I was hoping that with the modern soundtrack to the film, which I really liked, that the wild party scenes would have a flair that would show just how the times had changed. Instead I got fireworks and confetti at Gatsby's parties and a pillow fight in a pivotal hotel party scene as the big "wow" moments. There was no sense of danger or self-destruction or of being in a bubble that was about to burst.

There was one unexpected moment in the movie that I did find incredibly inspiring, courtesy of actress Elizabeth Debicki, who played Daisy's friend Jordan Baker. She's a stunning vision when she walks across the veranda at one of Gatsby's parties in a gorgeous embellished black dress with a black veil. That amazing costume would be enough on its own, but what made it memorable was the way she confidently walked  in it and the sultry look on her face. It was a flashback to the glamour and seduction of actresses in the old films I love so much. It was probably my favorite five seconds of the film and I would watch it again just to see an actress who could own a slice of the screen they way she did in that moment.

I have been obsessing over the pearl and diamond ring-to-bracelet that actress Carey Mulligan, who plays Daisy, wears on the movie poster and on the cover of the May issue of Vogue magazine. Luhrmann's wife, Catherine Martin, designed the costumes and worked with Tiffany & Co. on a collection of fine jewelry based on the film.  I went to this morning to see how much they cost. They are $75,000 each. If you can afford one, you should really go ahead and buy two because it makes the look. Because I'm not married to a bootlegger, I'll be hoping I can find a less expensive knock off of that look. The collection is absolutely stunning and if I could afford it I would be at the store at SouthPark mall right now ordering my favorite pieces.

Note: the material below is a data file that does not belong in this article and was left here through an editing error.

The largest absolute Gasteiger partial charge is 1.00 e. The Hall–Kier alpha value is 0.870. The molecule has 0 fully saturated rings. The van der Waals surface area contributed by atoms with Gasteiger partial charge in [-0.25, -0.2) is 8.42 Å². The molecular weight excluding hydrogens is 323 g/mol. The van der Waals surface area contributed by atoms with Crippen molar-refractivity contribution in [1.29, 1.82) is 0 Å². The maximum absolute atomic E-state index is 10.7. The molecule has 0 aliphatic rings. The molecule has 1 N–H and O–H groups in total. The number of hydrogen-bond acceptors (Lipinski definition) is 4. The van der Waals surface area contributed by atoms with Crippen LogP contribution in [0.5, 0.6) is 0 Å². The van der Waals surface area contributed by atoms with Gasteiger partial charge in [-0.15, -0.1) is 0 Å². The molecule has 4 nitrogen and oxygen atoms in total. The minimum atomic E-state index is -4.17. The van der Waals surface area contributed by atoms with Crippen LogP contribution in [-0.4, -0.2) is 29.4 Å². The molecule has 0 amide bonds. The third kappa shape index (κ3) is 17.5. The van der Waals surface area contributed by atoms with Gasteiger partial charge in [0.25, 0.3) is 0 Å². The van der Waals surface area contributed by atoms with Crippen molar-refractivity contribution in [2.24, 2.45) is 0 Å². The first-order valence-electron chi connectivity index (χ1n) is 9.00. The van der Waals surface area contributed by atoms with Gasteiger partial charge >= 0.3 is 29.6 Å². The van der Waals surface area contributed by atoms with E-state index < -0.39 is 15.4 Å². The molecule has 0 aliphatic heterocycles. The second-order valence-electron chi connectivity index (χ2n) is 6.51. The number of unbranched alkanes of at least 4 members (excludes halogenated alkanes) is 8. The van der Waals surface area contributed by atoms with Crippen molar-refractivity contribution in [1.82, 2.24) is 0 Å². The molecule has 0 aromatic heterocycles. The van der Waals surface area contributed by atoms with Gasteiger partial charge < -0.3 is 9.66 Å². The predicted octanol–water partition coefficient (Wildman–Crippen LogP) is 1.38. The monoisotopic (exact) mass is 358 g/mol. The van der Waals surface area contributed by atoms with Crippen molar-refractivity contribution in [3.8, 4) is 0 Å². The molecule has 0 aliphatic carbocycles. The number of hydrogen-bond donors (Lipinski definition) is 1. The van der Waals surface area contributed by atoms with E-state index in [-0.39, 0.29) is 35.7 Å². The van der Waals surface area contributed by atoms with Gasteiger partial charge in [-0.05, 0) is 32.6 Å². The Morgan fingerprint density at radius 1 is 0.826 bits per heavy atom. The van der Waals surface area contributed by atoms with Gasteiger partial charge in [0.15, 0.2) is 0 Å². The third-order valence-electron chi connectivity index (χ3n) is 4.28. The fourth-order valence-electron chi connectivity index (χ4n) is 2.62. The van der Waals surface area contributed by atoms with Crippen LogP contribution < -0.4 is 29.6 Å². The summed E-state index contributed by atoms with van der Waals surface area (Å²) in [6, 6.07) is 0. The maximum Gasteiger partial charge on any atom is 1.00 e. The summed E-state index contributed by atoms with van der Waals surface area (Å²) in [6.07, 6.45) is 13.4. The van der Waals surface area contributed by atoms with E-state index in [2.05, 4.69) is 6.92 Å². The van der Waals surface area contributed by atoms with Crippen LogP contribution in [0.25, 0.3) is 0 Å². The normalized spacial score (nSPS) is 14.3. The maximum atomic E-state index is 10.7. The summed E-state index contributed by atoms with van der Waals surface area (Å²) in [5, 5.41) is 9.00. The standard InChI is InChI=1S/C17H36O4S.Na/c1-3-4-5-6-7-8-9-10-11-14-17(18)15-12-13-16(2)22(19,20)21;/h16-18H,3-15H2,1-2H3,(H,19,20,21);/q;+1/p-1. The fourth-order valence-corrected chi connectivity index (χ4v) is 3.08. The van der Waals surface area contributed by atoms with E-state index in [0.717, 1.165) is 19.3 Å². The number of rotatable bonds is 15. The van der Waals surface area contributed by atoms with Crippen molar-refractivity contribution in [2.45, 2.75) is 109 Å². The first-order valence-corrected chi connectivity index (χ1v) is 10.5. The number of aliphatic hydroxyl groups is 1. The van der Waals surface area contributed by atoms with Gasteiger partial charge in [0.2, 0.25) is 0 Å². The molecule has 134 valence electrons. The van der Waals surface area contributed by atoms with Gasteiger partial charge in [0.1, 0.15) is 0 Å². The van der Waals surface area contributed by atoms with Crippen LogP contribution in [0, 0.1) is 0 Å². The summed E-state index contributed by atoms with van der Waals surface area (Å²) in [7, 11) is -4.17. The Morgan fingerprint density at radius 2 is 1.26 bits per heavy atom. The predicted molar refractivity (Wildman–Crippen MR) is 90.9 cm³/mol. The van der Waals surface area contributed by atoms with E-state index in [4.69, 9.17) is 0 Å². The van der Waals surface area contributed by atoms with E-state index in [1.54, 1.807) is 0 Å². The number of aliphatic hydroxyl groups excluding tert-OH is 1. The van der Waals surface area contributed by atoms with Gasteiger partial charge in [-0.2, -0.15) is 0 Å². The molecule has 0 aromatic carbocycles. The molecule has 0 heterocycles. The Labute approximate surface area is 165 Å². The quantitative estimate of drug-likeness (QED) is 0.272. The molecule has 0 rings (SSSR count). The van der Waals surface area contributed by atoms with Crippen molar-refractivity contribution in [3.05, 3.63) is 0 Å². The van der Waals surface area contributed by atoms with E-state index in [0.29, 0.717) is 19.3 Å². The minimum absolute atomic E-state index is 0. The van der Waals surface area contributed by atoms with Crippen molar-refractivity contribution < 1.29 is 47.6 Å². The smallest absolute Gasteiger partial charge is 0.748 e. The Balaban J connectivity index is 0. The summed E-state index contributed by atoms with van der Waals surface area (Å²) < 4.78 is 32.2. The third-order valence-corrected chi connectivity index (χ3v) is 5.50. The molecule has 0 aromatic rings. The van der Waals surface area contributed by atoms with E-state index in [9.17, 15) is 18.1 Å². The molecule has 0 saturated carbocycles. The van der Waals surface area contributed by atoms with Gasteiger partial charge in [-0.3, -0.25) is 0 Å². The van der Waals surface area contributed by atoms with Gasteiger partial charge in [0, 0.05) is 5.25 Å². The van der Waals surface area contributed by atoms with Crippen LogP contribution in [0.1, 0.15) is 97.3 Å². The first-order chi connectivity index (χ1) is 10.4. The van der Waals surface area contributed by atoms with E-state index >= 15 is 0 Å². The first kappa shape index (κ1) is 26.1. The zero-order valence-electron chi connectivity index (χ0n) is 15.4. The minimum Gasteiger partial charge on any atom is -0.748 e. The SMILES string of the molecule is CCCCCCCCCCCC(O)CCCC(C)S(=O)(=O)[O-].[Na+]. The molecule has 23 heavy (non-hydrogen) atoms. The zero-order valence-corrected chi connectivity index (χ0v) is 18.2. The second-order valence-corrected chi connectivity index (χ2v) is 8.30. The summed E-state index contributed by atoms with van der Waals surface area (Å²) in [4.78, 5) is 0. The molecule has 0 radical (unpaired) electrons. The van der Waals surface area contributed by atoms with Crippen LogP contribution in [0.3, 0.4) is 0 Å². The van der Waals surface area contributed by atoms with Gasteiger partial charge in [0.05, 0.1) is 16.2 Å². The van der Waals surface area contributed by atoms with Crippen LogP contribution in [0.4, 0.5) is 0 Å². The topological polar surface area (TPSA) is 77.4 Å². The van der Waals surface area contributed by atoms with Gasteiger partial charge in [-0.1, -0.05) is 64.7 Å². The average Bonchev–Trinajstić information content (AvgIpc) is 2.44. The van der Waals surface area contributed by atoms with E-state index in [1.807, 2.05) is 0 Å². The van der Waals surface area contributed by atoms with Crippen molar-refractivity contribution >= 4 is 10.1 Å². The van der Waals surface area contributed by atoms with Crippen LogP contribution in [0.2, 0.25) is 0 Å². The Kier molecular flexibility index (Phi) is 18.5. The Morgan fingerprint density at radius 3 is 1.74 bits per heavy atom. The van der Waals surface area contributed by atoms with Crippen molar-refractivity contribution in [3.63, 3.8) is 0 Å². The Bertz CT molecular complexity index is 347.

One of the most fabulous and stylish people I know is having a Great Gatsby themed  party in a few weeks. The movie did get me even more excited about attending the party. So for that, Baz Luhrmann, and for at least trying to bring some sophistication back to the cinema, I do say, "Thanks, old sport."

Follow Olivia on Twitter @oliviafortson

Friday, May 3, 2013

Old-fashioned fun May 18

Old-fashioned fun is part of the charm of the annual Family Festival at Historic Rosedale Plantation.

It's May 18 from 11 a.m. to 6 p.m. at the historic plantation that's on Tryon street just three miles from uptown. If you live in the area and haven't visited it yet, this event is the perfect excuse.

Some of North Carolina’s best artisans will be selling their crafts including potters, wood turners, quilters and jewelry makers.

Costumed re-enactors will be roaming around and among the children's activities are free pony rides.

Tickets are $10 per person, or $25 for a family, and are available online at

Rosedale is one of Charlotte's few historic homes still surviving. Please consider attending as a sign of support for it, and all the volunteers who work so hard to maintain its beauty. The home and the families who lived there played important parts in our city's history that shouldn't be forgotten.